Access to one of the most important mining heritage sites in the U.S. will reopen again soon, though officials have no timeline for restoration of the route there, which was practically destroyed after flooding in 2016.
The road has been officially closed while the engineers repair priority routes damaged by the flood, to the dismay of history buffs, recreation enthusiasts, and local business owners dependent on visitor traffic.
Funding has been allocated for the repair, and the planning process has begun, though no timeline for construction has yet been set, according to Justin Taylor, assistant maintenance engineer for the department's district nine.
"What I can tell you is that the repair is in the works," Taylor said. "The funds have been allocated, and we're in the planning stage."
Taylor indicated that piling would be used to stabilize the road, which had been cut into a steep slope through which Keeneys Creek descends into the gorge of the New River.
The department has been working to repair damaged roads throughout the district caused by flooding in 2016 that lead to 23 deaths.
The flooding was the result of 8 to 10 inches of rain that fell over a period of 12 hours across southern West Virginia, resulting in a cataclysm that was among the deadliest in state history.
The scenic road famously provides access to the Nuttallburg Coal Mining Complex and Town Historic District, which is managed by the National Park Service as part of the New River Gorge National Park and Preserve.
Park officials had not maintained a count of hikers and sight-seers who traditionally visit the site but say they're thankful that access will soon return.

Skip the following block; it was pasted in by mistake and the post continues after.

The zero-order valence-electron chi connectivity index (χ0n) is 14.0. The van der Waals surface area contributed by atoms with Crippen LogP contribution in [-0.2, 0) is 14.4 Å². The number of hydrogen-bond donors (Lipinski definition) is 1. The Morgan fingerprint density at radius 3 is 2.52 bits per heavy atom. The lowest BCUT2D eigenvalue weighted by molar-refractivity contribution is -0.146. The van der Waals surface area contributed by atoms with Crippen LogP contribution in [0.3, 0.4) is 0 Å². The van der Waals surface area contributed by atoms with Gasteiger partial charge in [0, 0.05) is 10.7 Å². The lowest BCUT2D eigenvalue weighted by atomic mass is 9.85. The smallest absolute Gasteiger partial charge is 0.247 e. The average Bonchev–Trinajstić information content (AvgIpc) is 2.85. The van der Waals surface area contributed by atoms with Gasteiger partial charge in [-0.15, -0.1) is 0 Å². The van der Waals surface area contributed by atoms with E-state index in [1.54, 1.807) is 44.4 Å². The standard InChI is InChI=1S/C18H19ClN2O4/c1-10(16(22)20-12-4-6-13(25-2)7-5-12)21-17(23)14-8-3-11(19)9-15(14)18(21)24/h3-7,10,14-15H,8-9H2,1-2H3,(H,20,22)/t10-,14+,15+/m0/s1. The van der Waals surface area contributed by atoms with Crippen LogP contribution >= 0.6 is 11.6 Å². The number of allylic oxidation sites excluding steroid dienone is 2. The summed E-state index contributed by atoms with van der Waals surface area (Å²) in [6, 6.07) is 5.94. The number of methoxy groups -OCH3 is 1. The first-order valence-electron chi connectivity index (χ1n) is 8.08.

Ranger Dave Beiri said the site has been one of the most popular historical attractions in the gorge, though its importance is national.
"Nuttalburg is certainly one of the most important coal-mining heritage sites in the region, if not in the U.S.," Bieri said.
Nuttallburg was one of almost 50 mining towns that sprang up along the New River in response to a growing nation's need for coal.
When the Chesapeake & Ohio Railway was completed through the gorge in 1873, the mines at Nuttalburg were ready for its arrival and it became the second mining town in the gorge to ship "smokeless" coal to industrial cities hundreds of miles away.
The town became the focus of national attention in the 1920s when automobile industrialist Henry Ford leased the mines to provide coal for Ford Motor Company steel mills.
Production ceased in 1958, and Nuttallburg was slowly consumed by the forest. In 1998, however, the Nuttall heirs transferred ownership to the National Park Service, which in 2011 completed a multi-year effort to clear vegetation and stabilize remaining structures.
Today it is considered one of the most intact examples of a coal mining complex in West Virginia and one of the most complete coal-related industrial sites in the United States.
Local business owners are encouraged about seeing the site reopened, according to Susana McArthur, who owns the Garvey House, guest house on the road leading to the site.
"I'm excited to see it reopen," she said. "Not only was it an important place for tourists, it provided local families, including my own, access to the river and all that beauty."
In addition to providing access to the ghost town and mine complex, the route is a favorite scenic drive and follows the swift stream through a series of waterfalls and rocky forests as it drops into the gorge.
Among the New River Gorge region's iconic residences, the Garvey House, a former bed-and-breakfast in Winona, will reopen for guests this spring, according to its owner. Renowned for its gardens and proximity to local rock-climbing areas, the inn will begin welcoming guests in May as its owner, Susana McArthur, embarks on a restoration effort that will focus on its gardens and stonework. Read the full story here.